Affirmative & Negative Agrement, Negation, Commands.

A. Affirmative Agreement

When indicating that one person pr thing does something and then adding that another does the same. Use the word so or too. To avoid needless repetition of words from the affirmative statement, use the conjunction and followed by a simple statement using so or too. The order of this statement will depend on whether so or too is used.

  1. When a form of the verb be is used in the main clause, the same tense of the verb be is used in the simple statement that follows.

            affirmative statement (be) + and + subject + verb (be) + too

                                                                       so + verb (be) + subject

e.g. I am hungry. You are hungry

– I am hungry and you are too

– I am hungry and so are you

  1. When a compound verb (auxiliaryverb), for example, will go, should do, has done, have written, must examine, etc. occurs in the main clause, the auxiliary of the main verb is used in the simple statement, and the subject and verb must agree.

      Affirmative statement + and + subject + auxiliary only + too

                                                           so + auxiliary only + subject

e.g. They will work in the lab tomorrow. You will work in the lab tomorrow.

– They will work in the lab tomorrow and you will too

– They will work in the lab tomorrow and so will you

  1. When any verb exceptbe appearswithout any auxiliaries in the main clause, the auxiliary do,does, or did is used in simple statement. The subject and verb must agree and the tense must be the same.

Affirmative statement + and + subject + do, does, or did + too

(single verb except be)          so + do, does, or did + subject

e.g. Jane goes to that library. My sister goes to library

– Jane goes to library and my sister does too

– Jane goes to library and so does my sister

B. Negative Agreement

Either and Neither function in simple statements much like so and too in affirmative sentences. However, either and neither are used to indicate negative agreement. The same rules for auxiliaries, be and do, does, or did apply.

Negative statement + and + subject + negative auxiliary or be + either

                                                   neither + positive auxiliary + subject

e.g. I didn’t see Jane this morning. John didn’t see Jane this morning.

– I didn’t see Jane this morning and John didn’t either

– I didn’t see Jane this morning and neither did John

She hasn’t seen the movie yet. I haven’t seen the movie yet.

– she hasn’t seen the movie yet and I haven’t either

– she hasn’t seen the movie yet and neither have .

C. Negation

To make a sentence negative, add the negative particle not after the auxiliary or verb be. If there is no auxiliary or be, add the appropriate form of do, does, or did and place in word not after that.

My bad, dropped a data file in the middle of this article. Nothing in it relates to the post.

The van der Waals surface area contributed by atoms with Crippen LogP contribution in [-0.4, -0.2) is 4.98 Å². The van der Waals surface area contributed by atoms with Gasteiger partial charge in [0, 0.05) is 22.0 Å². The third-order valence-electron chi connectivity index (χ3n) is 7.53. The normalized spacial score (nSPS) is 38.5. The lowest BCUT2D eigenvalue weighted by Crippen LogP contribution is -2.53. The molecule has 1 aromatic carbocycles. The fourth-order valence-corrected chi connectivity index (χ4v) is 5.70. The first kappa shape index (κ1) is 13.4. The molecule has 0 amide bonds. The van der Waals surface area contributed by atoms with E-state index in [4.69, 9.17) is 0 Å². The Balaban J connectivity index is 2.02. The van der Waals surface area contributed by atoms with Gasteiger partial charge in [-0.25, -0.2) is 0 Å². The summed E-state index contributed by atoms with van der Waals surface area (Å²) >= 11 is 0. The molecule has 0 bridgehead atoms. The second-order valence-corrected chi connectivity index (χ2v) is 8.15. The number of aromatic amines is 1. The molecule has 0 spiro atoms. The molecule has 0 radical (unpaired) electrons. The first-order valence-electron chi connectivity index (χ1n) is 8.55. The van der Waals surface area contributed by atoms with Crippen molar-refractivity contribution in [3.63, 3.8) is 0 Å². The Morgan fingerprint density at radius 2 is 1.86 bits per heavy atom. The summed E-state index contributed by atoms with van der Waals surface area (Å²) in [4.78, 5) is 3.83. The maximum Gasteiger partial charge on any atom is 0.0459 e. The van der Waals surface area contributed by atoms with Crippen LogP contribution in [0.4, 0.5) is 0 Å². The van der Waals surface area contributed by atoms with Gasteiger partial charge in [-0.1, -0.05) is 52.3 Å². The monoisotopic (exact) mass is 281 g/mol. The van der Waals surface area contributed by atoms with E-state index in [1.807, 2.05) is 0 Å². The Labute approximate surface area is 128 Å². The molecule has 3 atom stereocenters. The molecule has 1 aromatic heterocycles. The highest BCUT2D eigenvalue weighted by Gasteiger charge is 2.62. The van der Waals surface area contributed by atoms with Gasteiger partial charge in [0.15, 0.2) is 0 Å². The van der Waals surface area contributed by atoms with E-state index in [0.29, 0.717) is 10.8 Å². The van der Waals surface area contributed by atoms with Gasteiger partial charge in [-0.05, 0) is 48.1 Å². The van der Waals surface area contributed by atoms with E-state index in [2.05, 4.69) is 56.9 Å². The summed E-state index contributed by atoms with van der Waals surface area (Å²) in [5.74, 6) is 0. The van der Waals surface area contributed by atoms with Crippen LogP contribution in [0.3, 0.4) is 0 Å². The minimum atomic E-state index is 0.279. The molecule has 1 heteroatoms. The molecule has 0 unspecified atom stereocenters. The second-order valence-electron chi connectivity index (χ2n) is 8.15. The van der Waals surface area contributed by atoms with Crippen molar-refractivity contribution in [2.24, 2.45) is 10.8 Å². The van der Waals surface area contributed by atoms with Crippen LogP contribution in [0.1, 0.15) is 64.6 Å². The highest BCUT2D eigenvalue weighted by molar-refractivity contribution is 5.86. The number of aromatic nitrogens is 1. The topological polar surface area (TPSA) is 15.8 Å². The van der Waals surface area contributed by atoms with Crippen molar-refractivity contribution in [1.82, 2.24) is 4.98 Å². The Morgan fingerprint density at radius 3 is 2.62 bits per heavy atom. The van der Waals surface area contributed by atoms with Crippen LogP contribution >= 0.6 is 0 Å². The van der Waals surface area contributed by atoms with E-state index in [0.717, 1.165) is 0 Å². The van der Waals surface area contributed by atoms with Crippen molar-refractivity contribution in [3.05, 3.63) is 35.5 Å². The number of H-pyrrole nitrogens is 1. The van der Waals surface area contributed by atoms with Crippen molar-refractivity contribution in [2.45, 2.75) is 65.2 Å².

John is rich                  John is not rich

Mark has seen Bill       Mark has not seen Bill

The following examples contain no auxiliary and thus use do, does, or did.

e.g.   Marvin likes apple       Marvin does not like apple

They went to bank      They did not go to bank


If there is a noun in the complement of a negative sentence, one should add the particle any before the noun.

Some               affirmative sentences

Any                 negative sentences and question

e.g. John has some money

John doesn’t have any money

Hardly, barely, rarely, seldom, etc.

Remember that in an English sentence it is usually incorrect to have two negatives together. This is called a double negative and is not acceptable in standard English. The following words have a negative meaning and, thus, must be used with a positive verb

Hardly                                       almost nothing

Barely              mean                              or

Scarcely                                   almost not at all


Seldom           mean                 almost never

Hardly ever


She scarcely remembers the accident (she almost doesn’t remember the accident)

We seldom see phone of these animals (we almost never see photos of these animals)

D. Commands

A command is an imperative statement. One person orders another to do something. It can be preceded by please. The understood subject is you. Use the simple form of the verb.

Close the door                          leave the room

Please turn off the light           Open your book

Negative commands: A negative command is formed by adding the word don’t before the verb.

Don’t close the door

Please don’t turn off the light

Indirect commands: Usually the verbs order, ask, tell, or say are used to indicate an indirect command. They are followed by the infinitive (to + verb).

Kenny asked Bill to turn off the light

The policeman ordered the suspect to be quite

Negative Indirect commands: to make an indirect command negative, add the particle not before the infinitive.

Subject + verb + complement + not + (verb in infinitive)


The teacher told Christ not to open the window

Please tell Jeime not to leave the room.



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